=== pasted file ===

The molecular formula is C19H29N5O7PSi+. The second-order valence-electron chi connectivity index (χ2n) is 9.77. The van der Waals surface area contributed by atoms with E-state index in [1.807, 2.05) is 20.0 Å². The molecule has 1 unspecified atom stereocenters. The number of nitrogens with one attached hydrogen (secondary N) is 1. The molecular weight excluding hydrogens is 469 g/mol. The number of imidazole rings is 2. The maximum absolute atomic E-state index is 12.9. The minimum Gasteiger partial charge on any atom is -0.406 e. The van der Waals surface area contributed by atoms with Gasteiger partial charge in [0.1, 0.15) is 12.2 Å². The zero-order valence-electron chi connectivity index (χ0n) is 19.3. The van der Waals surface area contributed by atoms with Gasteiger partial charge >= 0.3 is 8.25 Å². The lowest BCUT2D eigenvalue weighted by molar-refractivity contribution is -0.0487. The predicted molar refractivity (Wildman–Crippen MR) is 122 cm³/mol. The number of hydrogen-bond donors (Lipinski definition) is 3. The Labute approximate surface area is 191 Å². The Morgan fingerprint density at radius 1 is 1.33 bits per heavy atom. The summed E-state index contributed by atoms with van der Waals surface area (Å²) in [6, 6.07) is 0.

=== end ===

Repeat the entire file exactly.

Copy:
The molecular formula is C19H29N5O7PSi+. The second-order valence-electron chi connectivity index (χ2n) is 9.77. The van der Waals surface area contributed by atoms with E-state index in [1.807, 2.05) is 20.0 Å². The molecule has 1 unspecified atom stereocenters. The number of nitrogens with one attached hydrogen (secondary N) is 1. The molecular weight excluding hydrogens is 469 g/mol. The number of imidazole rings is 2. The maximum absolute atomic E-state index is 12.9. The minimum Gasteiger partial charge on any atom is -0.406 e. The van der Waals surface area contributed by atoms with Gasteiger partial charge in [0.1, 0.15) is 12.2 Å². The zero-order valence-electron chi connectivity index (χ0n) is 19.3. The van der Waals surface area contributed by atoms with Gasteiger partial charge >= 0.3 is 8.25 Å². The lowest BCUT2D eigenvalue weighted by molar-refractivity contribution is -0.0487. The predicted molar refractivity (Wildman–Crippen MR) is 122 cm³/mol. The number of hydrogen-bond donors (Lipinski definition) is 3. The Labute approximate surface area is 191 Å². The Morgan fingerprint density at radius 1 is 1.33 bits per heavy atom. The summed E-state index contributed by atoms with van der Waals surface area (Å²) in [6, 6.07) is 0.